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thread: Can doctors make claims without my knowledge?

  1. #1
    Registered User

    Jan 2009
    5,235

    Can doctors make claims without my knowledge?

    I was just looking at my online medicare statement for the last 12 months. In August last year I went and got a tetanus injection after I stood on a nail at the local hospital. It was a Saturday afternoon. The hospital rang the doctor to look up my records to see when I had last had one before they told me to come in. When I went in, a nurse gave the injection.

    Anyway, on my statement, I've been bulk billed for an after hour consultation in consulting rooms. I never saw the doctor and the injection was at the hospital not his offices.

    So, I guess I see why he bills for things like this, but surely I should have to sign off on it or something? Otherwise what stops doctors making random claims for people all over the place when they've not done anything?



    Thoughts?

  2. #2
    Registered User

    Jan 2009
    In my own little fantasy world
    2,946

    I'm not sure. But I only ever have to sign if I have to pay. Seems odd & I've often thought the same thing.

  3. #3
    Registered User

    May 2011
    Adelaide
    747

    Pretty sure they can, but if they get caught out, medicarewon't just issue them the payment. They will send you something to sign and send back stating that you agree to have the payment issued to them. A GP I was seeing awhile back had this happen as it looks like his partner was doing the dodge and claiming for consults he wasn't doing.

  4. #4
    Registered User

    Dec 2008
    8,986

    I would ring Medicare and explain the situation to see if it's legal. If it's not, it's something they (medicare) need to be aware of.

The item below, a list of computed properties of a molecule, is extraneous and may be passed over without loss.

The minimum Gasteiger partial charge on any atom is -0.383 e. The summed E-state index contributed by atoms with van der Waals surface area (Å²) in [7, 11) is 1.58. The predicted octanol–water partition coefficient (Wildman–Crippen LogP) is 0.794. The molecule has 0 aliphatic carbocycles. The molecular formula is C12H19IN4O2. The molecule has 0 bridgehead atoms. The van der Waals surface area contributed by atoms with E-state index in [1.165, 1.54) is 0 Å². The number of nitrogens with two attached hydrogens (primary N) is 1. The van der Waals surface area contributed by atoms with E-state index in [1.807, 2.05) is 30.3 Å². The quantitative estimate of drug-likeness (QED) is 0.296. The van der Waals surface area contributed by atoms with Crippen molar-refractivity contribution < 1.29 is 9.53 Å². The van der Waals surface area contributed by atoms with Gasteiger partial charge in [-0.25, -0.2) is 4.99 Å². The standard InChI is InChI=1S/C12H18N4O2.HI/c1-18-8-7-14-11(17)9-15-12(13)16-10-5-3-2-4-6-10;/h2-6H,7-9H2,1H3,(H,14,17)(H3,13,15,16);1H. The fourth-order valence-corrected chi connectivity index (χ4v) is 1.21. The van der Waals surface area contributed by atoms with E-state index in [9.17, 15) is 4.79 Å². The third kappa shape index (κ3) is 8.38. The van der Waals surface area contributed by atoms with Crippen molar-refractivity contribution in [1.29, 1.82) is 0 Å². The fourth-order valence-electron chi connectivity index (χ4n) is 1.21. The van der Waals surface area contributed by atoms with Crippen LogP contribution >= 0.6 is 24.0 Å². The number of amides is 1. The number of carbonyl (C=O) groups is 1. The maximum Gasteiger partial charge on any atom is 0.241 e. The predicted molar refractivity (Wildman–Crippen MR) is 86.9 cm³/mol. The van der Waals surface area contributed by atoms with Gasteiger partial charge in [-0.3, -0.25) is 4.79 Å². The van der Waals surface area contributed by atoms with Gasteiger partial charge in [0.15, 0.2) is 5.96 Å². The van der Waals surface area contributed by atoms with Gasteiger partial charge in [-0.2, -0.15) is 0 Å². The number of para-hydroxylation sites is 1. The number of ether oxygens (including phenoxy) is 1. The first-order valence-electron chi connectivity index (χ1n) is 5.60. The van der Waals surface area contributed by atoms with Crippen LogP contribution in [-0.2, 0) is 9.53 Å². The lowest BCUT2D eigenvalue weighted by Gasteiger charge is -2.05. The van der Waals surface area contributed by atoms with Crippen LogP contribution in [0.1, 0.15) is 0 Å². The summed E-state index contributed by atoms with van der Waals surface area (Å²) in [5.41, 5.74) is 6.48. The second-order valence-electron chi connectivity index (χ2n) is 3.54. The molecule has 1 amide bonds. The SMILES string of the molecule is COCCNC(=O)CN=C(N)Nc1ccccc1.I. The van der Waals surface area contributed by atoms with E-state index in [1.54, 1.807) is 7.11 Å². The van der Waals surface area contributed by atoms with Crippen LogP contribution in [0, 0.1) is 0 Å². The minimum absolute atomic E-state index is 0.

5. #5
    Registered User

    Jan 2009
    5,235

    It's happened once before, I may have even posted about it back then, probably 18 mths ago or more. Same practice, but I had a blood test just with the practice nurse. Didn't sign anything other than the S&N blood thingo and then discovered, about 6 months later that it was charged as a level B consult with the doctor. I should have checked into it then.

    If you made only 10 extra claims a week for patients you didn't actually see, that's a pretty fair cash earner!

  6. #6
    Registered User

    May 2007
    3,341

    You will find the dr will have to sign the forms for authorisation even if he hasnt seen you, and therefore could charge.

  7. #7
    Registered User

    Jan 2009
    5,235

    Oh right, still not sure how it would qualify as level B when it's not a long consultation at all.....anyway I can see where some certainly could take advantage.

  8. #8
    Registered User

    May 2007
    3,341

    yeah not sure about that ausgirl.
    i know my dr says to be "im going to charge this as a long consult if that is ok?"
    and i dont mind - as it is over 15 mins

  9. #9
    Registered User

    Jan 2009
    5,235

    Ahhh I've got it!! My doctor must charge from when your appointment should start! Bhaahaha They are always terribly behind! Perhaps that was the day I waited 1.5 hours to get it!!

  10. #10
    Registered User

    Jan 2009
    In my own little fantasy world
    2,946

    I would think it is fair enough to charge you if you see the nurse as they don't have a separate nurses fee as far as I am aware. So the doctor has to pay the nurses out of their pay ITMS. Although I do think the dr should at least just see you even if only for a minute if only to cover their bums legally. When I have just seen the nurse at the practice I go to, the dr pops out between patients to make sure everything's hunky dory.

  11. #11
    Registered User

    Jan 2005
    Down by the ocean
    6,110

    You would have had to give your Medicare card at casualty. That was in effect giving consent to charge the consultation to Medicare. If you don't give your Medicare card they will bill you the full fee.